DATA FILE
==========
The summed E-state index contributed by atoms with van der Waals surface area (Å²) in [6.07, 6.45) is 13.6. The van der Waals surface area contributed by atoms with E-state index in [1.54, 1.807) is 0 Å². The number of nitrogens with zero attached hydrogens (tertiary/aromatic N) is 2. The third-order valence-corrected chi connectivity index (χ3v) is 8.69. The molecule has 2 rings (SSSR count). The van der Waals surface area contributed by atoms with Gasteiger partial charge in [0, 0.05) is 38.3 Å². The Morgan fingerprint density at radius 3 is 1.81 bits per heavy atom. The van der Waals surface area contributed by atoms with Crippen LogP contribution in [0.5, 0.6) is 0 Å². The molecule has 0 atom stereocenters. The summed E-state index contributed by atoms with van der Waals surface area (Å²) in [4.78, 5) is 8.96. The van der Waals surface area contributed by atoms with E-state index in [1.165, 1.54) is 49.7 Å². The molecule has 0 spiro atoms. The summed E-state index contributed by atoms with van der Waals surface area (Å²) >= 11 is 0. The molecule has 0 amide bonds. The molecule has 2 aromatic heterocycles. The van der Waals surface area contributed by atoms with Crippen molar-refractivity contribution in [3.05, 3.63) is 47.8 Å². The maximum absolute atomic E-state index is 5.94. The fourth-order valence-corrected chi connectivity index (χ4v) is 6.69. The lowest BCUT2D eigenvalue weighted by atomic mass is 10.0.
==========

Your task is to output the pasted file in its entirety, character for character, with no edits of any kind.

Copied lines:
The summed E-state index contributed by atoms with van der Waals surface area (Å²) in [6.07, 6.45) is 13.6. The van der Waals surface area contributed by atoms with E-state index in [1.54, 1.807) is 0 Å². The number of nitrogens with zero attached hydrogens (tertiary/aromatic N) is 2. The third-order valence-corrected chi connectivity index (χ3v) is 8.69. The molecule has 2 rings (SSSR count). The van der Waals surface area contributed by atoms with Gasteiger partial charge in [0, 0.05) is 38.3 Å². The Morgan fingerprint density at radius 3 is 1.81 bits per heavy atom. The van der Waals surface area contributed by atoms with Crippen LogP contribution in [0.5, 0.6) is 0 Å². The molecule has 0 atom stereocenters. The summed E-state index contributed by atoms with van der Waals surface area (Å²) in [4.78, 5) is 8.96. The van der Waals surface area contributed by atoms with E-state index in [1.165, 1.54) is 49.7 Å². The molecule has 0 spiro atoms. The summed E-state index contributed by atoms with van der Waals surface area (Å²) >= 11 is 0. The molecule has 0 amide bonds. The molecule has 2 aromatic heterocycles. The van der Waals surface area contributed by atoms with Crippen molar-refractivity contribution in [3.05, 3.63) is 47.8 Å². The maximum absolute atomic E-state index is 5.94. The fourth-order valence-corrected chi connectivity index (χ4v) is 6.69. The lowest BCUT2D eigenvalue weighted by atomic mass is 10.0.